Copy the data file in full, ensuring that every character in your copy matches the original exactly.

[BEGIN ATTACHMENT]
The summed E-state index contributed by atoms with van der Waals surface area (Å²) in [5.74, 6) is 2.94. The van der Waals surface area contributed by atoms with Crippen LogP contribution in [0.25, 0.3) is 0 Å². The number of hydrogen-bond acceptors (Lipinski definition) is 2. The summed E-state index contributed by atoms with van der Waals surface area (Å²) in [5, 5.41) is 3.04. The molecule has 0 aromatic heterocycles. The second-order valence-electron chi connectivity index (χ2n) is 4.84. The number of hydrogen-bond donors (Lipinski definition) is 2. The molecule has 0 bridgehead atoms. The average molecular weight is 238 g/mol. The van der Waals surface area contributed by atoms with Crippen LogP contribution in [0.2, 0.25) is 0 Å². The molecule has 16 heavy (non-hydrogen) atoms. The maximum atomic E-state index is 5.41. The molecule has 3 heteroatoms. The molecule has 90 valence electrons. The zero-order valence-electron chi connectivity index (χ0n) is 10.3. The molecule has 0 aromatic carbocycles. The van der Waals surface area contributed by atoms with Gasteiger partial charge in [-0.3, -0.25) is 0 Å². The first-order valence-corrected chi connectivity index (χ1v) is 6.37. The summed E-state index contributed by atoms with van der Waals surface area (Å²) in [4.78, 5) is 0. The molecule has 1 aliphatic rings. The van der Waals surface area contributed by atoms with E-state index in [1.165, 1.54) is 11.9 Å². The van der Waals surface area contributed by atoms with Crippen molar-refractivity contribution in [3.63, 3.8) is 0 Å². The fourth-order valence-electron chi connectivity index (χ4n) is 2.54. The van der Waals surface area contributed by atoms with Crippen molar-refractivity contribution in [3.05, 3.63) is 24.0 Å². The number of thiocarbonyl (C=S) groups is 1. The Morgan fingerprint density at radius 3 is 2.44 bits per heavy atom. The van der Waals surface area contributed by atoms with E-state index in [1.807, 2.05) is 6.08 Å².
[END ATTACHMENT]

The summed E-state index contributed by atoms with van der Waals surface area (Å²) in [5.74, 6) is 2.94. The van der Waals surface area contributed by atoms with Crippen LogP contribution in [0.25, 0.3) is 0 Å². The number of hydrogen-bond acceptors (Lipinski definition) is 2. The summed E-state index contributed by atoms with van der Waals surface area (Å²) in [5, 5.41) is 3.04. The molecule has 0 aromatic heterocycles. The second-order valence-electron chi connectivity index (χ2n) is 4.84. The number of hydrogen-bond donors (Lipinski definition) is 2. The molecule has 0 bridgehead atoms. The average molecular weight is 238 g/mol. The van der Waals surface area contributed by atoms with Crippen LogP contribution in [0.2, 0.25) is 0 Å². The molecule has 16 heavy (non-hydrogen) atoms. The maximum atomic E-state index is 5.41. The molecule has 3 heteroatoms. The molecule has 90 valence electrons. The zero-order valence-electron chi connectivity index (χ0n) is 10.3. The molecule has 0 aromatic carbocycles. The van der Waals surface area contributed by atoms with Gasteiger partial charge in [-0.3, -0.25) is 0 Å². The first-order valence-corrected chi connectivity index (χ1v) is 6.37. The summed E-state index contributed by atoms with van der Waals surface area (Å²) in [4.78, 5) is 0. The molecule has 1 aliphatic rings. The van der Waals surface area contributed by atoms with E-state index in [1.165, 1.54) is 11.9 Å². The van der Waals surface area contributed by atoms with Crippen molar-refractivity contribution in [3.63, 3.8) is 0 Å². The fourth-order valence-electron chi connectivity index (χ4n) is 2.54. The van der Waals surface area contributed by atoms with Crippen molar-refractivity contribution in [3.05, 3.63) is 24.0 Å². The number of thiocarbonyl (C=S) groups is 1. The Morgan fingerprint density at radius 3 is 2.44 bits per heavy atom. The van der Waals surface area contributed by atoms with E-state index in [1.807, 2.05) is 6.08 Å².